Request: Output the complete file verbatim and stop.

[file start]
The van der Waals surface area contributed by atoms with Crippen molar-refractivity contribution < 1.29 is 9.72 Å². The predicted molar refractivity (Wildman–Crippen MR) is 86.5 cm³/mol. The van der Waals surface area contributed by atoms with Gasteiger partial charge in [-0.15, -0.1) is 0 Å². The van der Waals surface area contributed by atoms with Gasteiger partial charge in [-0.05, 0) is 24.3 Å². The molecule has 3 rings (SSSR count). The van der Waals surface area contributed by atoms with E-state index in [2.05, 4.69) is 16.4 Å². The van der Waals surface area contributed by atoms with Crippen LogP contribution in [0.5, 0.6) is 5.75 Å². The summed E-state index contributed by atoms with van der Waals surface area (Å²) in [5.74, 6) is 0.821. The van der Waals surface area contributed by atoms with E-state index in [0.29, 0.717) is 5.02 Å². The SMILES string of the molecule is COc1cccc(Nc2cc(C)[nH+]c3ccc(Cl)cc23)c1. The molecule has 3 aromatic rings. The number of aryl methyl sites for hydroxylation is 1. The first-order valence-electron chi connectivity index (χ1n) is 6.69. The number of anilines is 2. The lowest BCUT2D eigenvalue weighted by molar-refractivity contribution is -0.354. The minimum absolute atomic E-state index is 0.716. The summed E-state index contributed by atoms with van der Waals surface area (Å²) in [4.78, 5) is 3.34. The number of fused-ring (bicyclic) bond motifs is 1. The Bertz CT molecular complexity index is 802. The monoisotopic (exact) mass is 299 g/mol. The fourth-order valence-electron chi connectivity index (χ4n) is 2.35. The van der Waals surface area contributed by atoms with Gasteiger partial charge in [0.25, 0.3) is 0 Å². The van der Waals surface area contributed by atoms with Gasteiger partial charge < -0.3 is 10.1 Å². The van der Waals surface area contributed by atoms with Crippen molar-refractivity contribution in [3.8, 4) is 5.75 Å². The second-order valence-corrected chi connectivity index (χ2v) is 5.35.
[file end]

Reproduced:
The van der Waals surface area contributed by atoms with Crippen molar-refractivity contribution < 1.29 is 9.72 Å². The predicted molar refractivity (Wildman–Crippen MR) is 86.5 cm³/mol. The van der Waals surface area contributed by atoms with Gasteiger partial charge in [-0.15, -0.1) is 0 Å². The van der Waals surface area contributed by atoms with Gasteiger partial charge in [-0.05, 0) is 24.3 Å². The molecule has 3 rings (SSSR count). The van der Waals surface area contributed by atoms with E-state index in [2.05, 4.69) is 16.4 Å². The van der Waals surface area contributed by atoms with Crippen LogP contribution in [0.5, 0.6) is 5.75 Å². The summed E-state index contributed by atoms with van der Waals surface area (Å²) in [5.74, 6) is 0.821. The van der Waals surface area contributed by atoms with E-state index in [0.29, 0.717) is 5.02 Å². The SMILES string of the molecule is COc1cccc(Nc2cc(C)[nH+]c3ccc(Cl)cc23)c1. The molecule has 3 aromatic rings. The number of aryl methyl sites for hydroxylation is 1. The first-order valence-electron chi connectivity index (χ1n) is 6.69. The number of anilines is 2. The lowest BCUT2D eigenvalue weighted by molar-refractivity contribution is -0.354. The minimum absolute atomic E-state index is 0.716. The summed E-state index contributed by atoms with van der Waals surface area (Å²) in [4.78, 5) is 3.34. The number of fused-ring (bicyclic) bond motifs is 1. The Bertz CT molecular complexity index is 802. The monoisotopic (exact) mass is 299 g/mol. The fourth-order valence-electron chi connectivity index (χ4n) is 2.35. The van der Waals surface area contributed by atoms with Gasteiger partial charge in [0.25, 0.3) is 0 Å². The van der Waals surface area contributed by atoms with Gasteiger partial charge < -0.3 is 10.1 Å². The van der Waals surface area contributed by atoms with Crippen molar-refractivity contribution in [3.8, 4) is 5.75 Å². The second-order valence-corrected chi connectivity index (χ2v) is 5.35.